Imagine going to a Primary Care Physician for the first time. You discover that recently she’s changed her practice. Instead of Dr. Feelgood, MD the name has changed to Big Pharma Doctors, Inc. Her practice is no longer emblazoned with her picture, but the picture of various pills produced by a large pharmaceutical company. In the lobby, there are commercials on loop of mature couples in bathtubs on the beach and smiling athlete endorsements talking about joint pain.
You feel a bit uneasy, however, the waiting room has marble floors. The staff is all very well dressed. They’ve got a complimentary coffee bar. You’ve seen their commercial running on local and national TV. Classical music wafts gently over hidden speakers. They must be doing something right.
Once back in the exam room, you spend 30 minutes filling out a questionnaire. You hand it to the nurse who smiles and lets you know that the doctor will be in soon. After another 30 minutes, Dr. Feelgood comes in and says, “Hi there, I’ve looked at your questionnaire and your chart and I think you should have these two pills.”
You recognize the pills are the same ones advertised on the commercials that run continuously in the lobby. Concerned you tell the doctor you don’t have any joint pain or difficulty taking a bath outdoors, not that you’ve tried. You were simply coming in for a wellness exam. Dr. Feelgood replies, “Oh, well these are really good pills. We sell a lot of them. In fact, we manufacture these pills. Everybody knows these pills are fantastic. You are going to like these pills bigly.”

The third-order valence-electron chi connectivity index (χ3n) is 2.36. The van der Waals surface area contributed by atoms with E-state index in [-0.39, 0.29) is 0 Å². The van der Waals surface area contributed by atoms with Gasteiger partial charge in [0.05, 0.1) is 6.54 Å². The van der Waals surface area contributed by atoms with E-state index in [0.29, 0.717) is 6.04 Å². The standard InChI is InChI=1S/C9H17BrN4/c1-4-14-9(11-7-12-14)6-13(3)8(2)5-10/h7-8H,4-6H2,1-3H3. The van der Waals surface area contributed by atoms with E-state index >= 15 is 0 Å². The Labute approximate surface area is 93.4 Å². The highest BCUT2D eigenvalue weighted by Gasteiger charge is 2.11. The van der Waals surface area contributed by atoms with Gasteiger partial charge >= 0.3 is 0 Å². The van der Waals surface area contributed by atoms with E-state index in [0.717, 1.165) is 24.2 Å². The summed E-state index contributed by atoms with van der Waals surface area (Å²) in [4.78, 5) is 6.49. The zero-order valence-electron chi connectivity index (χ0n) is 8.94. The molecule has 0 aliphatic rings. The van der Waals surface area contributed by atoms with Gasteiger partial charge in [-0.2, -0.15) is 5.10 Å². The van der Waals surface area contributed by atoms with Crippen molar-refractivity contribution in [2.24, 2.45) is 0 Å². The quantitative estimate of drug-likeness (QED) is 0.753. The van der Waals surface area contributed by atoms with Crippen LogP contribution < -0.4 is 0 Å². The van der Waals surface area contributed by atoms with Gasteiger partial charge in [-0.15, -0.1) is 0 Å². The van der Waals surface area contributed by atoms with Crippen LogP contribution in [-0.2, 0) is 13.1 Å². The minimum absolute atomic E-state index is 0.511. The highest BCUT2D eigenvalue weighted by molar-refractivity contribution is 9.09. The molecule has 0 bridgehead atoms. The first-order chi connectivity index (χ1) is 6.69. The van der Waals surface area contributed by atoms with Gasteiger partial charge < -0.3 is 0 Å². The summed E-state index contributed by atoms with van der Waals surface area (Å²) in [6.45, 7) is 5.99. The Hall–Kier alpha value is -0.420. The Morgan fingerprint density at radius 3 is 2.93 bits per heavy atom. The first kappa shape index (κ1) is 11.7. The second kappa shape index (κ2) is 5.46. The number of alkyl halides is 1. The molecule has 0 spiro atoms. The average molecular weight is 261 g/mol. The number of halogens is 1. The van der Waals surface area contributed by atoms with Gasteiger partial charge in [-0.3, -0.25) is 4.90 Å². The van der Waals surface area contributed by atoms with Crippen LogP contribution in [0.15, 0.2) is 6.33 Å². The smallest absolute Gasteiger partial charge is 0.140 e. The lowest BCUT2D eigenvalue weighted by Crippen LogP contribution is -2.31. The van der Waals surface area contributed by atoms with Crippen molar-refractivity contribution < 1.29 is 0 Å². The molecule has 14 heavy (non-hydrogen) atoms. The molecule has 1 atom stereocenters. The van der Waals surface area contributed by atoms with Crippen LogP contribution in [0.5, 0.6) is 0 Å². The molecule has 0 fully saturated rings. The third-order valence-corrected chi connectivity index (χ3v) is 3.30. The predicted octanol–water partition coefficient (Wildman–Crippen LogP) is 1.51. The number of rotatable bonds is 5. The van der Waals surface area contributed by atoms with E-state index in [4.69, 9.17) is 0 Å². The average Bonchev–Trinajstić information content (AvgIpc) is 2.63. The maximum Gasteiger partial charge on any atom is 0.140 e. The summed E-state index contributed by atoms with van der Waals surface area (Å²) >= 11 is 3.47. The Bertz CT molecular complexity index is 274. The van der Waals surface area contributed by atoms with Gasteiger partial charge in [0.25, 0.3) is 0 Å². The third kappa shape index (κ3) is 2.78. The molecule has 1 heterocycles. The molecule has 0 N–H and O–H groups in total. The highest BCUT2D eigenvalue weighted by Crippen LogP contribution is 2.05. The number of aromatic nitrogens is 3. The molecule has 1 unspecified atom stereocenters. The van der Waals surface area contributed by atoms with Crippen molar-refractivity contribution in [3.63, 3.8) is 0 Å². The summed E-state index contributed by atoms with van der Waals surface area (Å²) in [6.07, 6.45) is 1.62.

What would you do in this situation at this moment? You’d leave, of course.
This is an extreme scenario to make a point. If a doctor works for a pharmaceutical company, he or she doesn’t work for you. Your doctor’s responsibility is to do no harm to the patient, not sell more pills.
The metaphor applies to financial services salespeople who offer a limited variety of financial products. Some are even selling proprietary products. These products are not inherently bad, but the structure of their business could put them in a conflict of interest. Are they working for you are the financial services company they represent?
In my blog about Sharks vs. Dolphins, I warned to watch out for limited or proprietary product offerings. Instead, work with a financial planner who takes a fiduciary role. This is a person who puts your interests first, avoids conflicts of interest and discloses any unavoidable conflicts of interest. If you’d like to learn more about what to look for click here to contact us.